The Egyptian tourism sector is poised to experience a rebound, despite challenges, leading to a more positive outlook in the near to medium terms, according to Oxford Business Group (OBG)’s Egypt economic update issued on Monday.
OBG associated the recovery to the recent uptick in foreign arrivals, as well as the expected boost from the resumption of direct flights to and from Russia, one of Egypt’s major sources of international visitors.
Egypt Air and the Russian Aeroflot announced, in March, that flights between Moscow and Cairo would recommence on 12 and 11 April respectively. The resumption will end the two and a half years of flight suspensions between the two countries following the downing of a Russian Metrojet plane over the Sinai Peninsula in October 2015.
Egypt witnessed a significant drop in tourist arrivals following the downing of the Russian plane, already in decline after the 2011 revolution. Consequently, the number of tourist arrivals dropped from 14.7 million people in 2010 to 5.4 million by 2016, with annual revenue falling from $12.5bn to $3.8bn.
One of the main drivers behind the decline in tourist arrivals, was the drop in Russian tourists, whose share of foreign arrivals fell from 68% in 2015 to 13% by mid-2016.
According to the OBG report, the positive outlook for Egypt’s tourism sector is backed by the increase in visitors by 54% in 2017 to 8.3 million, while tourism receipts more than doubled to $7.6bn. Group travel jumped 66.5%, indicating resurgent interest from package tour operators, and the January-February period saw a 39% year-over-year increase in the number of tourists from the UK—another traditional source of arrivals.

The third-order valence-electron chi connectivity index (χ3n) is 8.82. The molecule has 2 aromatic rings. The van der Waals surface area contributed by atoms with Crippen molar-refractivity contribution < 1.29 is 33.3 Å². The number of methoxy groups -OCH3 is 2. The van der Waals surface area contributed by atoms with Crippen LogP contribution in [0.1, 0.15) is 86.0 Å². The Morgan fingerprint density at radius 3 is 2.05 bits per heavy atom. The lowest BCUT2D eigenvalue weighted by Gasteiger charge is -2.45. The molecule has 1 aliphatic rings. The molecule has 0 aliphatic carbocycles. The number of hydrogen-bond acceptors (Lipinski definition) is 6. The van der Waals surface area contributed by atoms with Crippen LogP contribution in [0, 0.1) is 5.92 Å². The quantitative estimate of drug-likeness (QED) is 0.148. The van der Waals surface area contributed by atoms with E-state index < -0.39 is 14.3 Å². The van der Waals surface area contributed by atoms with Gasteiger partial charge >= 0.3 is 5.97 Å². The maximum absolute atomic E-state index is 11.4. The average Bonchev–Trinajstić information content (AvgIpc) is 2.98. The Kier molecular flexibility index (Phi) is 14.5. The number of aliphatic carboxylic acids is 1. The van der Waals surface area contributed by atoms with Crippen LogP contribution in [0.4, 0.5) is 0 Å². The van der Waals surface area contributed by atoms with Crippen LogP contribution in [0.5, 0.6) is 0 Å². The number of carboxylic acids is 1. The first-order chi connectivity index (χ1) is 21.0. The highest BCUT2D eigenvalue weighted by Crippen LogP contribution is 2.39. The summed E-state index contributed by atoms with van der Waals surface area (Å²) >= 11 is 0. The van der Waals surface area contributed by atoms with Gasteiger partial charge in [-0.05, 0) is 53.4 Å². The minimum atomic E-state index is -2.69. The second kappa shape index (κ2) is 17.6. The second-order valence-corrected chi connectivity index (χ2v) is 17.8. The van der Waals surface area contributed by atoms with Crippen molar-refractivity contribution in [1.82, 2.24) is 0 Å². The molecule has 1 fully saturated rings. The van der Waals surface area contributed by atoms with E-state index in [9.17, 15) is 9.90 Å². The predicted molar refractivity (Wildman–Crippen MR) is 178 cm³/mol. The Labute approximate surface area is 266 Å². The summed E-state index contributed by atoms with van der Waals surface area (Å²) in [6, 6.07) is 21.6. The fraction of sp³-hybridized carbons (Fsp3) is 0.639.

OBG believes that the Egyptian authorities’ efforts to improve the domestic security situation was one of the drivers behind the stronger arrival numbers, in addition to the currency flotation, as the value of the Egyptian pound has halved, making Egypt a more affordable travel destination.
Furthermore, the positive trend is expected to continue into 2018, according to Hamed El-Chiaty, chairperson of local travel company Travco, who forecasts 2018 arrivals will increase by a further 40-50% to reach roughly 12 million. He pegged this to the rise in visitors from traditional partners such as the UK and Ukraine, along with new markets in Eastern Europe.
Additionally, OBG’s report indicates that the diversification of Egypt’s source markets aims to reestablish the sector as one of the main drivers of the economy and end its reliance on one nation.
To this end, a three-month tourism promotional strategy has been prepared to air on the National Geographic channel in April. The campaign will focus on the UK, Germany, Poland, the Czech Republic, Belgium, and countries throughout the Middle East, and will consist of videos featuring information about Egypt’s tourism industry and holiday attractions.
Moreover, the Tourism Development Authority (TDA) is undertaking a campaign, running from February to April, to promote the country in the Spanish market. It includes the promotion of specific attractions, such as hosting Christian pilgrims at the Egyptian Orthodox Church.
The Ministry of Tourism will issue a tender for August’s tourism promotion, when its existing contract with US-based consultancy J Walter Thompson expiries. The move aims to reflect developments in the global tourism market and Egypt’s overall economic strategy, according to Minister of Tourism Rania Al-Mashat.